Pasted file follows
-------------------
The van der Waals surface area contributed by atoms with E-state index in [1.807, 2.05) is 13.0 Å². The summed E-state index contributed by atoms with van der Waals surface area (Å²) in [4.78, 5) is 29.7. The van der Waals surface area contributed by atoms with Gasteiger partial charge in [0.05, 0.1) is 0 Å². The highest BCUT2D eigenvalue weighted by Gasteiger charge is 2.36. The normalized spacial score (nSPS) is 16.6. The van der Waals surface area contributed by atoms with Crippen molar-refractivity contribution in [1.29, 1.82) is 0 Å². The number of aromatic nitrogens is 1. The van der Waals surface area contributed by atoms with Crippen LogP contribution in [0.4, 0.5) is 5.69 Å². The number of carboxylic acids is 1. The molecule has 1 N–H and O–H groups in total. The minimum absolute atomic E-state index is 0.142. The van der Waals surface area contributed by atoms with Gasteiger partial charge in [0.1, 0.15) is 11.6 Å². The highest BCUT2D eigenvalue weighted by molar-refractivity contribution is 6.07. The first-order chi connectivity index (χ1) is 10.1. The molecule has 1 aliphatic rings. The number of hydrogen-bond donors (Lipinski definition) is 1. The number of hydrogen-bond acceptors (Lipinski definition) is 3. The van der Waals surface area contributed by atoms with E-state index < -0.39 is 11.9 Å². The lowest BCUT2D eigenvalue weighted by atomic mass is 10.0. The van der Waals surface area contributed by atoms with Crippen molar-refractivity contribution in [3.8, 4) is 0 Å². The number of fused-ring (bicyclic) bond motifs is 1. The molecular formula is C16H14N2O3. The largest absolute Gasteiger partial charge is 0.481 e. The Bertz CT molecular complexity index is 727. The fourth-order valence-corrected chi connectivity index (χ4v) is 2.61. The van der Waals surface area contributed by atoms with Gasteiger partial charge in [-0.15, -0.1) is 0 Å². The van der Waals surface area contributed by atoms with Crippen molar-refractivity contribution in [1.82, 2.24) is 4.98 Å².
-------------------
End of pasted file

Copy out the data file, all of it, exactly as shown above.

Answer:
The van der Waals surface area contributed by atoms with E-state index in [1.807, 2.05) is 13.0 Å². The summed E-state index contributed by atoms with van der Waals surface area (Å²) in [4.78, 5) is 29.7. The van der Waals surface area contributed by atoms with Gasteiger partial charge in [0.05, 0.1) is 0 Å². The highest BCUT2D eigenvalue weighted by Gasteiger charge is 2.36. The normalized spacial score (nSPS) is 16.6. The van der Waals surface area contributed by atoms with Crippen molar-refractivity contribution in [1.29, 1.82) is 0 Å². The number of aromatic nitrogens is 1. The van der Waals surface area contributed by atoms with Crippen LogP contribution in [0.4, 0.5) is 5.69 Å². The number of carboxylic acids is 1. The molecule has 1 N–H and O–H groups in total. The minimum absolute atomic E-state index is 0.142. The van der Waals surface area contributed by atoms with Gasteiger partial charge in [0.1, 0.15) is 11.6 Å². The highest BCUT2D eigenvalue weighted by molar-refractivity contribution is 6.07. The first-order chi connectivity index (χ1) is 10.1. The molecule has 1 aliphatic rings. The number of hydrogen-bond donors (Lipinski definition) is 1. The number of hydrogen-bond acceptors (Lipinski definition) is 3. The van der Waals surface area contributed by atoms with E-state index < -0.39 is 11.9 Å². The lowest BCUT2D eigenvalue weighted by atomic mass is 10.0. The van der Waals surface area contributed by atoms with Crippen molar-refractivity contribution in [3.8, 4) is 0 Å². The number of fused-ring (bicyclic) bond motifs is 1. The molecular formula is C16H14N2O3. The largest absolute Gasteiger partial charge is 0.481 e. The Bertz CT molecular complexity index is 727. The fourth-order valence-corrected chi connectivity index (χ4v) is 2.61. The van der Waals surface area contributed by atoms with Gasteiger partial charge in [-0.15, -0.1) is 0 Å². The van der Waals surface area contributed by atoms with Crippen molar-refractivity contribution in [1.82, 2.24) is 4.98 Å².